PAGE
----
Reporting Dr. Maria Simbra
PITTSBURGH (KDKA) — There’s a new tool for treating concussions.
An app is taking information right from the field, court or rink and putting it directly in doctors’ hands.
After a concussion, how do you get the information from the field to the doctor’s office?
A new app can help a trainer record an athlete’s performance, save it, and keep it in the medical record.
Allegheny Sports Medicine trainer Craig Castor says technology is key.
“What we’re trying to do is basically use the iPad itself to collect data on vision, dynamic vision and static vision, for balance testing, also for cognitive thinking skills,” he says.
Most available tools check thinking and reaction time, but this one gives a broader set of information.
A key component is the iPad’s gyroscope, a way to measure the body’s motion and angles.
“You don’t realize how important your eyes are until you close them and try to balance,” Castor says.
This type of evaluation is with a licensed app that tests reaction time, motor skills, and how the eyes and balance organs in the ears work together.
At the moment, it is being used by Robert Morris University’s basketball and hockey teams, and the Pittsburgh Riverhounds soccer team.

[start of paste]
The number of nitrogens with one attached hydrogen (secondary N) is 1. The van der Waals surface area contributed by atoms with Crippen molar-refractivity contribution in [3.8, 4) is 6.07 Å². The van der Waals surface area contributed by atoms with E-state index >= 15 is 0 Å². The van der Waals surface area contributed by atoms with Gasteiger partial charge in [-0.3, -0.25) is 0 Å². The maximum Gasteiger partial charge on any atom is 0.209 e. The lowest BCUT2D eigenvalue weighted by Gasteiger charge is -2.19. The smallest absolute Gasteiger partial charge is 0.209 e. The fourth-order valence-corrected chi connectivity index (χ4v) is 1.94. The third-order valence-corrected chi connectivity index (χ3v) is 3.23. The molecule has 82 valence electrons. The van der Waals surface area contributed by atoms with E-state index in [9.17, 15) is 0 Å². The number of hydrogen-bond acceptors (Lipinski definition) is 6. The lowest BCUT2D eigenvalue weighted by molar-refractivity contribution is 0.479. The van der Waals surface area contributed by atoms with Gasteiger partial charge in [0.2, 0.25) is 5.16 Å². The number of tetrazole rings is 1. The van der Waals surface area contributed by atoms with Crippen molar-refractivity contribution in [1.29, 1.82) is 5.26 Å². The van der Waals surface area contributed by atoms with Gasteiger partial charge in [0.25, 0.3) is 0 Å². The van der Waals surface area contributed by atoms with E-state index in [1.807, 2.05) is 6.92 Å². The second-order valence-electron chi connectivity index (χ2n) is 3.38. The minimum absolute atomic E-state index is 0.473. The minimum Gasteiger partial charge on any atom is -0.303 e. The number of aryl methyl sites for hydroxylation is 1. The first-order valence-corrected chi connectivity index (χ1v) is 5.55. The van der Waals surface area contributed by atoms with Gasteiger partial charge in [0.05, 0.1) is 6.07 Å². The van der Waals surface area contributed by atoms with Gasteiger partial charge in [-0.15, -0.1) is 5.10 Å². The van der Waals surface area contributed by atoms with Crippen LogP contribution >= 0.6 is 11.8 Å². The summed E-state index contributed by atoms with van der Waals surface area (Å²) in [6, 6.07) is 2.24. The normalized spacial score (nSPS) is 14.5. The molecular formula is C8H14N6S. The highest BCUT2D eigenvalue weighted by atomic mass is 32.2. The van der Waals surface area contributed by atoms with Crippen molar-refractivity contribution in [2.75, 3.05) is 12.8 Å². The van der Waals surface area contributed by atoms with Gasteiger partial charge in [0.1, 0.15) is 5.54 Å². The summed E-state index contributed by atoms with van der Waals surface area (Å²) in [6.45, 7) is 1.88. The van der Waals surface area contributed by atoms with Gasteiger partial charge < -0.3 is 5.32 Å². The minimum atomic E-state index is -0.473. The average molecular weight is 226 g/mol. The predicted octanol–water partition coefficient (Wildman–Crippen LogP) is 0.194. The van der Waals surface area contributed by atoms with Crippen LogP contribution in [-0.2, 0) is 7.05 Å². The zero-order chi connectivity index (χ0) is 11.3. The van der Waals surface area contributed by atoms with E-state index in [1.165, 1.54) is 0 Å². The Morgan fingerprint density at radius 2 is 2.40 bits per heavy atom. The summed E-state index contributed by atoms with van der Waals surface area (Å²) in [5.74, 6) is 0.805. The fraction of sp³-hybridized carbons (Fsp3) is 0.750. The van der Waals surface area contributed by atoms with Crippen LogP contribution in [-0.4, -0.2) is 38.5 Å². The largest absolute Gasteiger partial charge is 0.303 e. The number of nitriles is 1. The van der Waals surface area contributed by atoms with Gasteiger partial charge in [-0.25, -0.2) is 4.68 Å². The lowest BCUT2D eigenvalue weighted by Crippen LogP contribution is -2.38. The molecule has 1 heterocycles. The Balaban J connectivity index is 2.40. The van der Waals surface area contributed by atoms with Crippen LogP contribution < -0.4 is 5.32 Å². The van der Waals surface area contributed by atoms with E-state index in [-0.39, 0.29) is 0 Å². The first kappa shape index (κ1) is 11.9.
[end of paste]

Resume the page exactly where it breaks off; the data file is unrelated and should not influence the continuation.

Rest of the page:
Because the athlete’s testing information is all contained within the app, doctors can get it instantly and take better care of a patient’s concussion symptoms.
Dr. Edward Snell of the Allegheny Sports Concussion Clinic says the app will give insight to how people recover.
“Being able to monitor, or at least evaluate that, with this tool, it gives us a better understanding of how people are recovering,” he says.
The Cleveland Clinic developed this and has been using it since 2011 in about 8,000 athletes, but so far there’s no long-term data on outcomes after concussions using this tool.
The plan is to eventually use this type of testing at all 14 school districts that get athletic training services through Allegheny Sports Medicine.